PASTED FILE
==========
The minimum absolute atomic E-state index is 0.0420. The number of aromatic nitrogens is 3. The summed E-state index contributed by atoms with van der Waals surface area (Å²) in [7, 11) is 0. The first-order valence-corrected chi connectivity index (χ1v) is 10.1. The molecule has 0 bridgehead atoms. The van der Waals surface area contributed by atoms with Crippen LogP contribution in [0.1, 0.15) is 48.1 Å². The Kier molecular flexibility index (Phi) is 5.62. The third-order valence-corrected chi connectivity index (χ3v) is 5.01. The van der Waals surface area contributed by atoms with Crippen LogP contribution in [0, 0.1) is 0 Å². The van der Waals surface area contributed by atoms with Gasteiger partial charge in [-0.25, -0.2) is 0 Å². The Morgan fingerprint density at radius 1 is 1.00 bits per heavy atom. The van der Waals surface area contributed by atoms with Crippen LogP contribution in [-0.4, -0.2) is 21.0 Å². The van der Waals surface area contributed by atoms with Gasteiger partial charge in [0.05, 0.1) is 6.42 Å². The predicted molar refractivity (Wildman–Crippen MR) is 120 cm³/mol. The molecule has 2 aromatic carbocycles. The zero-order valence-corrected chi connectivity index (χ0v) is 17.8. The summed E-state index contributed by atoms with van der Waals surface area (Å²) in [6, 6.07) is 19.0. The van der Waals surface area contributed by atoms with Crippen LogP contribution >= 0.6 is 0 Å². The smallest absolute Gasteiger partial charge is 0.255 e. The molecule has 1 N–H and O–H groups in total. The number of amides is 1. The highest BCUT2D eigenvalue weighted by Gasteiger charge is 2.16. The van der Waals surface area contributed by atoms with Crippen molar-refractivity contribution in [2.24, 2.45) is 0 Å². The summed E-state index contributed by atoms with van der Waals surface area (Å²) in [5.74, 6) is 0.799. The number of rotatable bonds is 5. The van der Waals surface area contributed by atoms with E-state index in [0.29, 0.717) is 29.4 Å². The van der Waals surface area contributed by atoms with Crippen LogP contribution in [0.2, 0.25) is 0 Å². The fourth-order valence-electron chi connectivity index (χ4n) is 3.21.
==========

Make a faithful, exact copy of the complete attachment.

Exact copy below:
The minimum absolute atomic E-state index is 0.0420. The number of aromatic nitrogens is 3. The summed E-state index contributed by atoms with van der Waals surface area (Å²) in [7, 11) is 0. The first-order valence-corrected chi connectivity index (χ1v) is 10.1. The molecule has 0 bridgehead atoms. The van der Waals surface area contributed by atoms with Crippen LogP contribution in [0.1, 0.15) is 48.1 Å². The Kier molecular flexibility index (Phi) is 5.62. The third-order valence-corrected chi connectivity index (χ3v) is 5.01. The van der Waals surface area contributed by atoms with Crippen LogP contribution in [0, 0.1) is 0 Å². The van der Waals surface area contributed by atoms with Gasteiger partial charge in [-0.25, -0.2) is 0 Å². The Morgan fingerprint density at radius 1 is 1.00 bits per heavy atom. The van der Waals surface area contributed by atoms with Crippen LogP contribution in [-0.4, -0.2) is 21.0 Å². The van der Waals surface area contributed by atoms with Gasteiger partial charge in [0.05, 0.1) is 6.42 Å². The predicted molar refractivity (Wildman–Crippen MR) is 120 cm³/mol. The molecule has 2 aromatic carbocycles. The zero-order valence-corrected chi connectivity index (χ0v) is 17.8. The summed E-state index contributed by atoms with van der Waals surface area (Å²) in [6, 6.07) is 19.0. The van der Waals surface area contributed by atoms with Crippen LogP contribution >= 0.6 is 0 Å². The smallest absolute Gasteiger partial charge is 0.255 e. The molecule has 1 N–H and O–H groups in total. The number of amides is 1. The highest BCUT2D eigenvalue weighted by Gasteiger charge is 2.16. The van der Waals surface area contributed by atoms with Crippen molar-refractivity contribution in [2.24, 2.45) is 0 Å². The summed E-state index contributed by atoms with van der Waals surface area (Å²) in [5.74, 6) is 0.799. The number of rotatable bonds is 5. The van der Waals surface area contributed by atoms with E-state index in [0.29, 0.717) is 29.4 Å². The van der Waals surface area contributed by atoms with Crippen LogP contribution in [0.2, 0.25) is 0 Å². The fourth-order valence-electron chi connectivity index (χ4n) is 3.21.